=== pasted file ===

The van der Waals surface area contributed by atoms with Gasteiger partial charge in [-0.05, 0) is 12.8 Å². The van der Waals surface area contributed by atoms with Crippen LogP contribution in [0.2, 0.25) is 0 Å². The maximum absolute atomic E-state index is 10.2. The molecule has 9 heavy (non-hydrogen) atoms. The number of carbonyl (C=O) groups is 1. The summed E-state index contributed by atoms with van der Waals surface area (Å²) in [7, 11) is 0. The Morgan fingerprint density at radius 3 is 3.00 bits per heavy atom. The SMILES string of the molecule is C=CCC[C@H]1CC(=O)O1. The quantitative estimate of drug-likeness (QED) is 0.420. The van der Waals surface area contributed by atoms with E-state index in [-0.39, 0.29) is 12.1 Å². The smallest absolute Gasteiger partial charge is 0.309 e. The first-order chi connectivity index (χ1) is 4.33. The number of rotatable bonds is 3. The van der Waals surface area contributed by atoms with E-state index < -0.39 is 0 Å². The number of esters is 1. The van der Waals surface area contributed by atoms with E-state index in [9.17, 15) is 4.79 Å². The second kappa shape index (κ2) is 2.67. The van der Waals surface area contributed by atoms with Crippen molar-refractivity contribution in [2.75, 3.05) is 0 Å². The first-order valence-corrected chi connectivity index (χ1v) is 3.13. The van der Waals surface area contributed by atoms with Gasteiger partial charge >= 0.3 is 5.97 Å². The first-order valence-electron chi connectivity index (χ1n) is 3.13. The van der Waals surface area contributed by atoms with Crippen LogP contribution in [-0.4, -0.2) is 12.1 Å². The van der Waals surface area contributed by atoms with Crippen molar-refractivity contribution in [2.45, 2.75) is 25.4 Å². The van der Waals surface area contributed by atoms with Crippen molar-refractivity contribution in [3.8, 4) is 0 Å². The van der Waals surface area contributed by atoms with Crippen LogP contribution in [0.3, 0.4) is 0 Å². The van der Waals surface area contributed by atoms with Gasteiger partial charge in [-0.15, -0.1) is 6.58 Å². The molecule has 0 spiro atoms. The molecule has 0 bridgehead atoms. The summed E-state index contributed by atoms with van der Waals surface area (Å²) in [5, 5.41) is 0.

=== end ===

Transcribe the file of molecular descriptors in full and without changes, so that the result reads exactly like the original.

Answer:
The van der Waals surface area contributed by atoms with Gasteiger partial charge in [-0.05, 0) is 12.8 Å². The van der Waals surface area contributed by atoms with Crippen LogP contribution in [0.2, 0.25) is 0 Å². The maximum absolute atomic E-state index is 10.2. The molecule has 9 heavy (non-hydrogen) atoms. The number of carbonyl (C=O) groups is 1. The summed E-state index contributed by atoms with van der Waals surface area (Å²) in [7, 11) is 0. The Morgan fingerprint density at radius 3 is 3.00 bits per heavy atom. The SMILES string of the molecule is C=CCC[C@H]1CC(=O)O1. The quantitative estimate of drug-likeness (QED) is 0.420. The van der Waals surface area contributed by atoms with E-state index in [-0.39, 0.29) is 12.1 Å². The smallest absolute Gasteiger partial charge is 0.309 e. The first-order chi connectivity index (χ1) is 4.33. The number of rotatable bonds is 3. The van der Waals surface area contributed by atoms with E-state index < -0.39 is 0 Å². The number of esters is 1. The van der Waals surface area contributed by atoms with E-state index in [9.17, 15) is 4.79 Å². The second kappa shape index (κ2) is 2.67. The van der Waals surface area contributed by atoms with Crippen molar-refractivity contribution in [2.75, 3.05) is 0 Å². The first-order valence-corrected chi connectivity index (χ1v) is 3.13. The van der Waals surface area contributed by atoms with Gasteiger partial charge >= 0.3 is 5.97 Å². The first-order valence-electron chi connectivity index (χ1n) is 3.13. The van der Waals surface area contributed by atoms with Crippen LogP contribution in [-0.4, -0.2) is 12.1 Å². The van der Waals surface area contributed by atoms with Crippen molar-refractivity contribution in [2.45, 2.75) is 25.4 Å². The van der Waals surface area contributed by atoms with Crippen molar-refractivity contribution in [3.8, 4) is 0 Å². The van der Waals surface area contributed by atoms with Crippen LogP contribution in [0.3, 0.4) is 0 Å². The van der Waals surface area contributed by atoms with Gasteiger partial charge in [-0.15, -0.1) is 6.58 Å². The molecule has 0 spiro atoms. The molecule has 0 bridgehead atoms. The summed E-state index contributed by atoms with van der Waals surface area (Å²) in [5, 5.41) is 0.